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April 29, 2012

11.0 miles

As the title of today’s entry suggests, I visited pieces of several neighborhoods today near the western border of the city. The map of today’s ride at the end of this post has the details.

Doors. We see dozens of them a day, and likely more, but we don’t really notice.  Most doors are utilitarian-designed to keep the outside out and the inside in.  Occasionally however, one is unusual enough to register on the consciousness, like the front door at 2181 Princeton Avenue.

The unique door at 2181 Princeton.
The door in its natural habitat.

More people are turning expired tree trunks into art. I’ve seen several on rides in various parts of Saint Paul, and in the 2200 block of Princeton, I spied the first of two tree carvings in the area.

The intricacy of the patriotic carving comes through even in photos.
The eagle has landed.

On Otis Avenue a young woman in a Romantic-period gown appears to stand guard over the neighborhood.

The mature trees of the Town & Country Club are the first things you see upon entering Desnoyer Park on Otis Avenue from the south.  The Club borders Marshall Avenue from Cretin westward nearly to the river.  The T & C Club opened at its present location in 1890 and according to its website, three years later, hosted the first round of golf ever played in Minnesota. The Town & Country Club’s golf course isn’t just for golf-it stays busy on snowy winter weekends because the hilly terrain makes for some awesome sledding.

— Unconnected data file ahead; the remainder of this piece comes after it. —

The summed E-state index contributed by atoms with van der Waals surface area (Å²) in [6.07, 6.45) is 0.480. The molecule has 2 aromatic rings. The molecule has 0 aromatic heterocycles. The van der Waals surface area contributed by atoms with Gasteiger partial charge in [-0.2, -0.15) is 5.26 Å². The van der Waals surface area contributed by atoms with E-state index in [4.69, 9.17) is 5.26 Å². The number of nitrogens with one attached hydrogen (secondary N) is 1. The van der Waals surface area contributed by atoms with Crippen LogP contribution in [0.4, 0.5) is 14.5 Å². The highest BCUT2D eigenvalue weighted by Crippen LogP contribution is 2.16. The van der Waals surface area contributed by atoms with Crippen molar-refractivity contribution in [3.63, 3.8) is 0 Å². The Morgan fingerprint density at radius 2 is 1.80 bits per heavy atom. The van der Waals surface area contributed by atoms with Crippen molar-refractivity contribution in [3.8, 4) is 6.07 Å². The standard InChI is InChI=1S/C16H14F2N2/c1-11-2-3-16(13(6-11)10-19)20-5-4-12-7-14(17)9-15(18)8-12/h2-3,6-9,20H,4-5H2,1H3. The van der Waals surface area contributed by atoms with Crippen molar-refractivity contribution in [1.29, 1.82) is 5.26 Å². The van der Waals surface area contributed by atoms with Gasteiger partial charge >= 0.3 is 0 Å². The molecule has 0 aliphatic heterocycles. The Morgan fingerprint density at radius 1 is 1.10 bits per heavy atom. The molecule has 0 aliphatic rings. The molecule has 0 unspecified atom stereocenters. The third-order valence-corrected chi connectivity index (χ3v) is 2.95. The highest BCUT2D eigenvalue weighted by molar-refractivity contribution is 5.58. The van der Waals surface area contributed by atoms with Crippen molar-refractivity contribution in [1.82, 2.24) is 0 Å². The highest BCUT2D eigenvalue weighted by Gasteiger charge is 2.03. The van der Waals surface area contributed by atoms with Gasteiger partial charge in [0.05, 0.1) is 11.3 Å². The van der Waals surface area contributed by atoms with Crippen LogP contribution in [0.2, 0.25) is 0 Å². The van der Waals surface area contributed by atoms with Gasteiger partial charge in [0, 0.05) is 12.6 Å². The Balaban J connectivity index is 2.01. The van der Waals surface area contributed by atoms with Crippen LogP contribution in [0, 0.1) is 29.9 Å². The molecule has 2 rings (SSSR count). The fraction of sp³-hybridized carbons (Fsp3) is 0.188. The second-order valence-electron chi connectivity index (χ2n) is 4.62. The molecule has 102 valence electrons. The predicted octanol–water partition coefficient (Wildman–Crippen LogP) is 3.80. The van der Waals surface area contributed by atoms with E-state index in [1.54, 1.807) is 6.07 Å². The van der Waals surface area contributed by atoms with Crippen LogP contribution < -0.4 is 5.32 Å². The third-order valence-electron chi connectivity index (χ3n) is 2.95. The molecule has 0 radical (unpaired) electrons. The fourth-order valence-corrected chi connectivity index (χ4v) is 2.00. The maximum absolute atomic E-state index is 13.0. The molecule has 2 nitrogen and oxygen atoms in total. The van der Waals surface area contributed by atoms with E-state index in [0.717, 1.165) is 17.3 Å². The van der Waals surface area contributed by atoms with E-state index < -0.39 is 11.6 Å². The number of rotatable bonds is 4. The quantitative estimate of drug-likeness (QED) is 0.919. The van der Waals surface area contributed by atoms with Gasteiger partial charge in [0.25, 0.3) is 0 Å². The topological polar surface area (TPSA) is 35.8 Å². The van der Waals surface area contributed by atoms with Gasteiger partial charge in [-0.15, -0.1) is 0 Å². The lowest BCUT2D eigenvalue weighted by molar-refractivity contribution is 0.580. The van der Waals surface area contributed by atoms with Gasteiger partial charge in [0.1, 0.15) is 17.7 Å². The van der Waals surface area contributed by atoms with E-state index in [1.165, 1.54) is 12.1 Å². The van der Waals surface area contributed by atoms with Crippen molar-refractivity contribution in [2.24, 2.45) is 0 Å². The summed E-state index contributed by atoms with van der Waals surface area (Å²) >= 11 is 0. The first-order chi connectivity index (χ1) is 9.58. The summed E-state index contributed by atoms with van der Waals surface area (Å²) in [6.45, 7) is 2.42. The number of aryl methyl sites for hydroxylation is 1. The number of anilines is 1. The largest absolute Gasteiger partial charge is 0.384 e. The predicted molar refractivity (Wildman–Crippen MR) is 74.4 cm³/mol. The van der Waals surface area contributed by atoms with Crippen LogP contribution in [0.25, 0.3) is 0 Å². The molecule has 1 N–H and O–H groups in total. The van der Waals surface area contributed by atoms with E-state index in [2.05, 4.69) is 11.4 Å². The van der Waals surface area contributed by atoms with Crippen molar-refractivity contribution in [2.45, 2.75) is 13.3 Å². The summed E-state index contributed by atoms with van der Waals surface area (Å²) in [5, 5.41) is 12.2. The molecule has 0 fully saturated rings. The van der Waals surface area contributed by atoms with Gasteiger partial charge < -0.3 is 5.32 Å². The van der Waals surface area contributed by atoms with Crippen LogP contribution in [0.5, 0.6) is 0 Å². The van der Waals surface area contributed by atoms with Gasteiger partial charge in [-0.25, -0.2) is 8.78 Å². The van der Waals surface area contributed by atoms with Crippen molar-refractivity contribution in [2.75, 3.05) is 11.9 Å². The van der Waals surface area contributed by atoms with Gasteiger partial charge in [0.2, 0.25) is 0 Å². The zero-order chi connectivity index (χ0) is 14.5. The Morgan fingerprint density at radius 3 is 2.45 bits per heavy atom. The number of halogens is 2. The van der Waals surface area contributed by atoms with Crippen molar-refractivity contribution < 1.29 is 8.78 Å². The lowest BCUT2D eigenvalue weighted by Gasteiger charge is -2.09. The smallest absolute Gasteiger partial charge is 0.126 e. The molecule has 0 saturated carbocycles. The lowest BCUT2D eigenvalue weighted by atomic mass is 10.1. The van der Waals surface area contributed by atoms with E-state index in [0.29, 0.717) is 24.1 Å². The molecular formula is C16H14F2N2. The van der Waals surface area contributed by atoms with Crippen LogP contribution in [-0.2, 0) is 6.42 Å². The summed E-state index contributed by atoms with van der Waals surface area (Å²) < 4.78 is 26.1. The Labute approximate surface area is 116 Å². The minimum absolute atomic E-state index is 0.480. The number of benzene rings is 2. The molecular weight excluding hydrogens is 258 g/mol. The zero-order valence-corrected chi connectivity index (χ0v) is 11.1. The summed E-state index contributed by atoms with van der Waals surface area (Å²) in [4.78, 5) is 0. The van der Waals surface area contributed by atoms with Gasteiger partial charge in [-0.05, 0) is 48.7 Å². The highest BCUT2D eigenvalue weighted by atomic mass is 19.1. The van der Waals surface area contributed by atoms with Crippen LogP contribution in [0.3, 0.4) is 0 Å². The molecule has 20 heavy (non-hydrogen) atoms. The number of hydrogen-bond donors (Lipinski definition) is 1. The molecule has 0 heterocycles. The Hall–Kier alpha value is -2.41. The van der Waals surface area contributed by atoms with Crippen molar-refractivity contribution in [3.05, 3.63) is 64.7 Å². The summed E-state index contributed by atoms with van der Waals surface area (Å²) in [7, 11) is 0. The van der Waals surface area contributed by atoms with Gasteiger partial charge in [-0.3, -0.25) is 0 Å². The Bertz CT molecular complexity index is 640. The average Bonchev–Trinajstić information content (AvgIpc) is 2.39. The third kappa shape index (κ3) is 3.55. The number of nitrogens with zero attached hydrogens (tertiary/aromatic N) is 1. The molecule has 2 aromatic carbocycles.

Golfers move to the next hole on the T & C course.
The T & C clubhouse as seen from Otis Avenue.

Just northwest on Otis Avenue, at 472 Otis, was the greatest concentration of hostas upon which I’ve ever laid my eyes.

Hosta mania!

Bright green, dark green, variegated white and green, and variegated yellow and green hostas precisely planted to create lush gardens in the front, side and back yards.

The side and back yards with hostas galore.

510 Frontenac Place (the corner of Frontenac and Eustis Street).  Lots of hostas here too but I thought of  a John Wayne western when I saw the house.

Ramsey County records indicate that 510 Frontenac was built in 1920. Could the barrier on the steps mean more tours today?
Desnoyer Park Rec Center

No confusion as to what part of the city I was in. Pelham Parkway and Doane Avenue on my way north.

The transition from Merriam Park into South Saint Anthony, a geographically isolated neighborhood with assorted home styles, apartments, businesses and parks, was immediate.

The South St. Anthony Recreation area includes a playground, basketball courts, fields and a rec center for indoor sports.
This distinctive house, 2376 Bayless Place, was built in 1890 and is in need of renovation. The brown wall on the right side of the image is is a sound barrier for Highway 280.

About a block into South St. Anthony, I came upon Jerry Sedgewick working on his lawn.

Jerry Sedgewick trimming the grass at his home at 965 Cromwell Avenue.